This is the question that Jo Cook recently asked me in the Training Journal TJ Talks webinar on Tuesday 25 June. Here are some of the points I made.
If we just think about the technology – in particular the (so-called) learning technologies – what I find is that they are primarily used to automate existing training practices. But, if we think in terms of new trends – this opens up new thinking and doing things differently – and it also means we can consider other technologies for the design and delivery of modern training experiences. (BTW: I use the term “training experience” to mean anything that L&D does to help people learn – as opposed to a “learning experience” which is what an individual has, which may or may not be the same thing, and even come from a “training experience”.)
So here are 3 meta-trends that I’m seeing which show how new thinking, trends and technologies can be used to offer modern training experiences.
First of all, VERSATILITY
Many now realise that we learn at work for many different reasons – not just to acquire a new body of knowledge or a new skill – but to solve performance problems or to improve the work we are currently doing or perhaps even to innovate. So not all these ways of learning require a course. A course really only has one purpose to take someone through a body of knowledge in a very prescribed way. Yet we know from the way people use Web resources that they tend to dip in and out to find what they need.
Hence, I am seeing much more interest in producing short resources that can be flexible enough to be used for multiple purposes (eg JIT training, performance support, etc) and which suit the needs of different people. I might therefore describe them as personalisable (in as much as they can be customised by the individual concerned). It is clear people don’t want to have to be told how to use a resource – and then tracked that they do so – they just to make use of it how and when they like.
And once these resources have been created, they then become very versatile. Other services can be wrapped around them – e.g. a face-to-face session to create a flipped classroom, or a discussion group to create a social experience, or they can even become part of a learning campaign.
So when we think of the technology to create these resources, they don’t have to be produced using e-learning authoring tools. In fact these tools can constrain your thinking about designing content – since they often employ traditional templates with trivial interactions and quizzes, etc. A much wider range of modern content development tools (both free and commercial) is now being used to create resources in formats like podcasts, videos, etc. Just take a look at the Top Tools for Learning 2018 to see what is in use.
In summary, a simple resource is likely to be far more effective and versatile than a sophisticated e-learning course.
Secondly, PFE (PROUDLY FOUND ELSEWHERE)
This is the opposite of the NIHS (Not Invented Here Syndrome) – which is a belief that organisations hold that internally created solutions are inherently better than external solutions. Today’s L&D teams now realise that they can’t create everything everyone needs to do their current job – let alone all the stuff they need to prepare for the future. So I am seeing that they are becoming much more willing to use content and solutions available externally. Their goal is to find the best solution – and not reinvent the wheel.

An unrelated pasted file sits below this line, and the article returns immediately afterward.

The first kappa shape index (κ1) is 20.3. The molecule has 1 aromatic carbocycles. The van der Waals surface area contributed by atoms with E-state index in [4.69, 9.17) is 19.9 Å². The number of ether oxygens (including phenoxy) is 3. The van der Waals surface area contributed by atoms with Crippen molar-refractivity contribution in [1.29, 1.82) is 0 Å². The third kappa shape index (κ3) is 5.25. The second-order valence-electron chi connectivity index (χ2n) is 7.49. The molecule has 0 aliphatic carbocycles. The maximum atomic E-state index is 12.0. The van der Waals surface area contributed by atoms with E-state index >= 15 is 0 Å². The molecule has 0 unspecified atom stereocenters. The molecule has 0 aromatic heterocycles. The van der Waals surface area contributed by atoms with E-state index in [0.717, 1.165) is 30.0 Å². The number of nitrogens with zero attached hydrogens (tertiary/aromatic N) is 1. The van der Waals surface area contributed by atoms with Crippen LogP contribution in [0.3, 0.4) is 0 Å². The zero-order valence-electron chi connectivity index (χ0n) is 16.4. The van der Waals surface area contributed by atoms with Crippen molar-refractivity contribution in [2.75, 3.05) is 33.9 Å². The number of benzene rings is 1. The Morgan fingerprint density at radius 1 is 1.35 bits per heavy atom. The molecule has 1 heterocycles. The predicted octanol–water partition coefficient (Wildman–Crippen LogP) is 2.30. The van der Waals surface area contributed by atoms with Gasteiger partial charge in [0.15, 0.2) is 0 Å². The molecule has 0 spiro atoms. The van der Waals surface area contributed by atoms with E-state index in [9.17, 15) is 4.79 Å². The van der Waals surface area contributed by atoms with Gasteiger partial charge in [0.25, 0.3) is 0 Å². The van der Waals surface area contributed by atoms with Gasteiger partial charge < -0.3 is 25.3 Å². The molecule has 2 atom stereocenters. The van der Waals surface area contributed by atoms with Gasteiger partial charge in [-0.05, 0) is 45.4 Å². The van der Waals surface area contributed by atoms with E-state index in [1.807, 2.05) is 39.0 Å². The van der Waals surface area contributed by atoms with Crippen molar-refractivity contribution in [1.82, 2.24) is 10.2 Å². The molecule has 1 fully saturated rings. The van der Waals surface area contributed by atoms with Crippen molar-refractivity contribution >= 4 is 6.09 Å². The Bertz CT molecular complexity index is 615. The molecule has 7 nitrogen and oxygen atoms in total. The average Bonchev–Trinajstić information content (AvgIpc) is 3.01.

But this doesn’t just mean commissioning external solutions, but curating content and opportunities that already exist on the Web for their people to use. It might be collecting a set of resources on a topic, or the daily curation of new web resources, events and activities (to provide a continuous approach to training) – which is particularly useful for those who need to keep up to date with new thinking in their industry or profession.
Curation is about finding the gems on the Web and delivering them in the most appropriate way, and this is a new skill – but there are now some excellent curation tools and platforms (like Anders Pink) to automatically and intelligently curate relevant resources. These platforms can efficiently support the daily learning habit that everyone needs to build.
Organisational training initiatives are now becoming more and more embedded in existing enterprise work-based platforms rather than on stand-alone learning platforms. The main factor driving this trend is that L&D now recognises that people mostly learn in the workflow – as they do their jobs – rather than in a separate activity or on a separate platform.
Hence, L&D are now hosting their resources on their intranet – rather than their LMS – so that their people can find something close to hand. And when they set up learning communities or discussion groups they are doing so on their enterprise social networks (like Yammer) or on their team collaboration platforms (like Slack and MS Teams) – since these are very familiar, and the technology that underpins the real social learning at work. People don’t want to have to use a separate social learning platform.
The beauty of these new collaboration platforms is also that they are highly integratable with other 3rd party platforms like Anders Pink (the curation platform I mentioned above), and other services (like Twitter) which means you can “bring the outside in” – in order to establish modern training as part of the workflow
But more significantly, what this means is that these platforms are becoming a hub for work and learning. It’s no longer just about taking an online courses or classroom training – disconnected from the real world of work. Learning is now being seen in a very different light – as a work activity – and one that is highly performance-focused.
Want to find out more, take a look at Modern Workplace Learning 2019.
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